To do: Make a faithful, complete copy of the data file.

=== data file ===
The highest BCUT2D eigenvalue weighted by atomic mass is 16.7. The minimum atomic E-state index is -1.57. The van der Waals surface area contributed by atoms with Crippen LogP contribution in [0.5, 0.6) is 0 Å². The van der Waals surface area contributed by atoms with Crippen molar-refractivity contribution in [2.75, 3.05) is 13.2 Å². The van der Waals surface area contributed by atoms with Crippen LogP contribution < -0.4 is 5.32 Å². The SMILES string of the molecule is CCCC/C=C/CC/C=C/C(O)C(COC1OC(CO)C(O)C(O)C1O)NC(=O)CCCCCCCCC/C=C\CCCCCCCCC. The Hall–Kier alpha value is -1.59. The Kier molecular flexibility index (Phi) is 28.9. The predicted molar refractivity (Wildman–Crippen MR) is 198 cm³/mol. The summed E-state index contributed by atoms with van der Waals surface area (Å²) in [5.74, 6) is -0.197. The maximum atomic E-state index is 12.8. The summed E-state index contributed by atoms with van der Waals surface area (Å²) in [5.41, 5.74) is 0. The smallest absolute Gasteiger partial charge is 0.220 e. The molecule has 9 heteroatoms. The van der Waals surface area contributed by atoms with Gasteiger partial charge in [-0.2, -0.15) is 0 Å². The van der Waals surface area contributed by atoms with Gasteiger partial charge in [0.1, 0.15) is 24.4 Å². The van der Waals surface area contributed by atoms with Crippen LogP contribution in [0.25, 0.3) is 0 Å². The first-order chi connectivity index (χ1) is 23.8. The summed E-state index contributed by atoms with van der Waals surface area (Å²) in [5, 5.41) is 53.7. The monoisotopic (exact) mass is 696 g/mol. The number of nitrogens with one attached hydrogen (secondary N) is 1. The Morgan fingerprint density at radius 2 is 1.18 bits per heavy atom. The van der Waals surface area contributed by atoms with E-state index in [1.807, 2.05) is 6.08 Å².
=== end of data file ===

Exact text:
The highest BCUT2D eigenvalue weighted by atomic mass is 16.7. The minimum atomic E-state index is -1.57. The van der Waals surface area contributed by atoms with Crippen LogP contribution in [0.5, 0.6) is 0 Å². The van der Waals surface area contributed by atoms with Crippen molar-refractivity contribution in [2.75, 3.05) is 13.2 Å². The van der Waals surface area contributed by atoms with Crippen LogP contribution < -0.4 is 5.32 Å². The SMILES string of the molecule is CCCC/C=C/CC/C=C/C(O)C(COC1OC(CO)C(O)C(O)C1O)NC(=O)CCCCCCCCC/C=C\CCCCCCCCC. The Hall–Kier alpha value is -1.59. The Kier molecular flexibility index (Phi) is 28.9. The predicted molar refractivity (Wildman–Crippen MR) is 198 cm³/mol. The summed E-state index contributed by atoms with van der Waals surface area (Å²) in [5.74, 6) is -0.197. The maximum atomic E-state index is 12.8. The summed E-state index contributed by atoms with van der Waals surface area (Å²) in [5.41, 5.74) is 0. The smallest absolute Gasteiger partial charge is 0.220 e. The molecule has 9 heteroatoms. The van der Waals surface area contributed by atoms with Gasteiger partial charge in [-0.2, -0.15) is 0 Å². The van der Waals surface area contributed by atoms with Gasteiger partial charge in [0.1, 0.15) is 24.4 Å². The van der Waals surface area contributed by atoms with Crippen LogP contribution in [0.25, 0.3) is 0 Å². The first-order chi connectivity index (χ1) is 23.8. The summed E-state index contributed by atoms with van der Waals surface area (Å²) in [5, 5.41) is 53.7. The monoisotopic (exact) mass is 696 g/mol. The number of nitrogens with one attached hydrogen (secondary N) is 1. The Morgan fingerprint density at radius 2 is 1.18 bits per heavy atom. The van der Waals surface area contributed by atoms with E-state index in [1.807, 2.05) is 6.08 Å².